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Harvard-Affiliated Brigham and Women’s Hospital Signs $150,000 Contract with Customs and Border Patrol

Brigham and Women's Hospital
Brigham and Women's Hospital By Madeline R. Lear
By Alexandra A. Chaidez and Aidan F. Ryan, Crimson Staff Writers

United States Customs and Border Patrol entered into a $150,000 contract with Brigham and Women’s Hospital — a major teaching hospital affiliated with Harvard Medical School — on June 17 after the money was first mistakenly allocated to Harvard.

The funds from the contract were allocated to Michael J. VanRooyen, the chief of emergency medicine at Brigham and Women’s Hospital, to consult with CBP about medical service protocols at the southern U.S. border, according to Brigham and Women’s Hospital spokesperson Mark Murphy.

“Michael VanRooyen, MD, MPH is an emergency physician and humanitarian expert with many years of experience in managing health programs in complex humanitarian crises around the world,” Murphy wrote in an emailed statement. “He is consulting with US Customs and Border Protection (CBP) to enable the children arriving at the border to receive necessary medical services.”

VanRooyen, a Medical School professor, also serves as the director of the Harvard Humanitarian Initiative, a research center that works to understand humanitarian issues as part of global health problems.

The contract was first awarded to the “President and Fellows of Harvard College,” the official title of Harvard University. That allocation, however, was not intentional.

University spokesperson Jonathan L. Swain wrote that the contract was mistakenly awarded to the University in an email Tuesday.

“[T]he contract from CBP was initially awarded in error to the President and Fellows of Harvard College, likely due to the fact that VanRooyen has faculty appointments at both HMS and HSPH. However that error was corrected by CBP, as is documented in the Federal Procurement Database,” Swain wrote.

Customs and Border Patrol has faced criticism in recent months and weeks for reports of “serious” overcrowding, lack of access to showers and clean clothes, and an absence of hot meals over several days for children in detention facilities at the U.S. border with Mexico.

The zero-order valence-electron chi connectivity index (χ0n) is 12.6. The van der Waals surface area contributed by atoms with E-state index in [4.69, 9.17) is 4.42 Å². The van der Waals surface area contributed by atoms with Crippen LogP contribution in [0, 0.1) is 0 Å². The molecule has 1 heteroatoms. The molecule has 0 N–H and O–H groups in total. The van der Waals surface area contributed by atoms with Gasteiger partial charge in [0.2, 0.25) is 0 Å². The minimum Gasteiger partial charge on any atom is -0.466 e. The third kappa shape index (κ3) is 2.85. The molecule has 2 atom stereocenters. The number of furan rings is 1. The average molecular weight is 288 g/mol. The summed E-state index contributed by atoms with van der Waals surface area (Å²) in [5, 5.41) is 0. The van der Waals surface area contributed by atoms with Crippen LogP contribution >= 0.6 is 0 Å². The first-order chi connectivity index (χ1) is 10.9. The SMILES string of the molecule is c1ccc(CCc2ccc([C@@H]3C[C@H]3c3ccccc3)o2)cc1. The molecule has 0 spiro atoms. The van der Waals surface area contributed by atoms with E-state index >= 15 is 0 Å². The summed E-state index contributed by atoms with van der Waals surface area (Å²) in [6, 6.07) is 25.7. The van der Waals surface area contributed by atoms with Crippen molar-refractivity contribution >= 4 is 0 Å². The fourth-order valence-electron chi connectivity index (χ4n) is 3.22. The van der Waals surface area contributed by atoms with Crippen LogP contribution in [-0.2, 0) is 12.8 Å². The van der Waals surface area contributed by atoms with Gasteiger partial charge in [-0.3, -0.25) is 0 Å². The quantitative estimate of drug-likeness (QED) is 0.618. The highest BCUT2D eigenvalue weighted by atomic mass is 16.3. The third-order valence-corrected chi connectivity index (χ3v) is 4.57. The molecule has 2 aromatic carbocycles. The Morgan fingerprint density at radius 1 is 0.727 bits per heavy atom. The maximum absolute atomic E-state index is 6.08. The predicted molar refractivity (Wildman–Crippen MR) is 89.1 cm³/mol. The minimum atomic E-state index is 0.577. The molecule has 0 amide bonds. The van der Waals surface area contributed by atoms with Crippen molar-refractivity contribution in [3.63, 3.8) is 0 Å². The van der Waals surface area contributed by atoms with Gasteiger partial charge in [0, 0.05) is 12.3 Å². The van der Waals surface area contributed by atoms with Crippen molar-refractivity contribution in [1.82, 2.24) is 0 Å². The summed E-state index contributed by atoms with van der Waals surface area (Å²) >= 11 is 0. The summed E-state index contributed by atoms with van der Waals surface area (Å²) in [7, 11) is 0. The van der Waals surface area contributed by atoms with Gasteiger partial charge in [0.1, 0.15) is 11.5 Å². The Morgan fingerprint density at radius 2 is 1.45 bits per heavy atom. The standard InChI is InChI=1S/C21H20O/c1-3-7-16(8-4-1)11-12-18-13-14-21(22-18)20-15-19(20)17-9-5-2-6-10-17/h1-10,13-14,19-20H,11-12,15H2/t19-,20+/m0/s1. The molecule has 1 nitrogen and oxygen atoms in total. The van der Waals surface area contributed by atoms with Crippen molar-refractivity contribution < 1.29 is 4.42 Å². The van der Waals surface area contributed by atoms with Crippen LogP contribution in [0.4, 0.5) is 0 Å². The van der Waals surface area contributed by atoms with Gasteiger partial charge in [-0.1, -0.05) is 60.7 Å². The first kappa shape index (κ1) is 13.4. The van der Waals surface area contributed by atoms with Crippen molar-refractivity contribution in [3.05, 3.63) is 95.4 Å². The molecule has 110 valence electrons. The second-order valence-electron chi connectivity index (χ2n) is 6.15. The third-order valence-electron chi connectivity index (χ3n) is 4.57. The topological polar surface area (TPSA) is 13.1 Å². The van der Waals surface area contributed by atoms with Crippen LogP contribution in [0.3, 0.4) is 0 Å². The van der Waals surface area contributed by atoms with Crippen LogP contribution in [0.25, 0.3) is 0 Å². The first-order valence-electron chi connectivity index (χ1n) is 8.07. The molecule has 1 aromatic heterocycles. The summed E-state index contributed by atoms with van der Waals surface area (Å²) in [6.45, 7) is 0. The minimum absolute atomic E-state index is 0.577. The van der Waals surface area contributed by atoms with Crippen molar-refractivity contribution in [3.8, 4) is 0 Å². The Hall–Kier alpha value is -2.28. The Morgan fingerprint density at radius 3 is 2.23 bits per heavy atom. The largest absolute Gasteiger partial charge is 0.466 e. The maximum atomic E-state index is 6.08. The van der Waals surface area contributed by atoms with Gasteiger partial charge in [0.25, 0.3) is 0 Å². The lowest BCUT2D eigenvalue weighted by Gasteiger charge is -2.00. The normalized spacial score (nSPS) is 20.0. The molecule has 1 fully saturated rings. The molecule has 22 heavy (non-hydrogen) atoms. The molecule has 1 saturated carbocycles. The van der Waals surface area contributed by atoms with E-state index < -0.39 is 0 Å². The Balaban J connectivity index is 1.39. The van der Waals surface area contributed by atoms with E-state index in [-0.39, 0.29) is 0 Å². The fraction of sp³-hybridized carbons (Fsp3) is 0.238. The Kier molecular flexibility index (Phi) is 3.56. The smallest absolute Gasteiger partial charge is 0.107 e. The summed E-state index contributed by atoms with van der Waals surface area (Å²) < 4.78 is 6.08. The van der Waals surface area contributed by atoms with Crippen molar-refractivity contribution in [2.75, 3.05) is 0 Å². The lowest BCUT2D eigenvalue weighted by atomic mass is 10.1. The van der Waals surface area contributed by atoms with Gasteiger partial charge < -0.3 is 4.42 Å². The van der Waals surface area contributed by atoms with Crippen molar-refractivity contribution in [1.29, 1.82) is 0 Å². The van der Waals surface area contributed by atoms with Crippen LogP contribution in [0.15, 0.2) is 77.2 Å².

Employees at Wayfair, an online furnishing company based in Boston, recently protested its sale of more than $200,000 of bedroom furniture to a contractor that operates many of the border detention centers.

Sludge — an investigative reporting site — reported on numerous CBP contracts, including those with higher education institutions like Harvard and Columbia, by reviewing data from the Federal Procurement Data System.

Michael McCarthy, a CBP spokesperson, confirmed the error in an email Tuesday. He also noted that the money was instead given to Brigham and Women’s Hospital.

“BP entered into a contract with Harvard, but the contract was canceled,” McCarthy wrote. “Harvard wasn’t paid for any work.”

He added that CBP requires a medical professional consult on developing “mandatory guidelines” for CBP agents that detain individuals at the border. He said the protocols’ focus is to “facilitate identification” of children who are sick or injured and require additional assessment from other officials.

“CBP requires the experience of a medical professional who specializes in humanitarian and or pediatric medical triage techniques and processes to create and provide standardized medical screening protocols for assessing individuals apprehended while entering the United States illegally,” McCarthy wrote.

—Staff writer Alexandra A. Chaidez can be reached at Follow her on Twitter @a_achaidez.

—Staff writer Aidan F. Ryan can be reached at Follow him on Twitter @AidanRyanNH.

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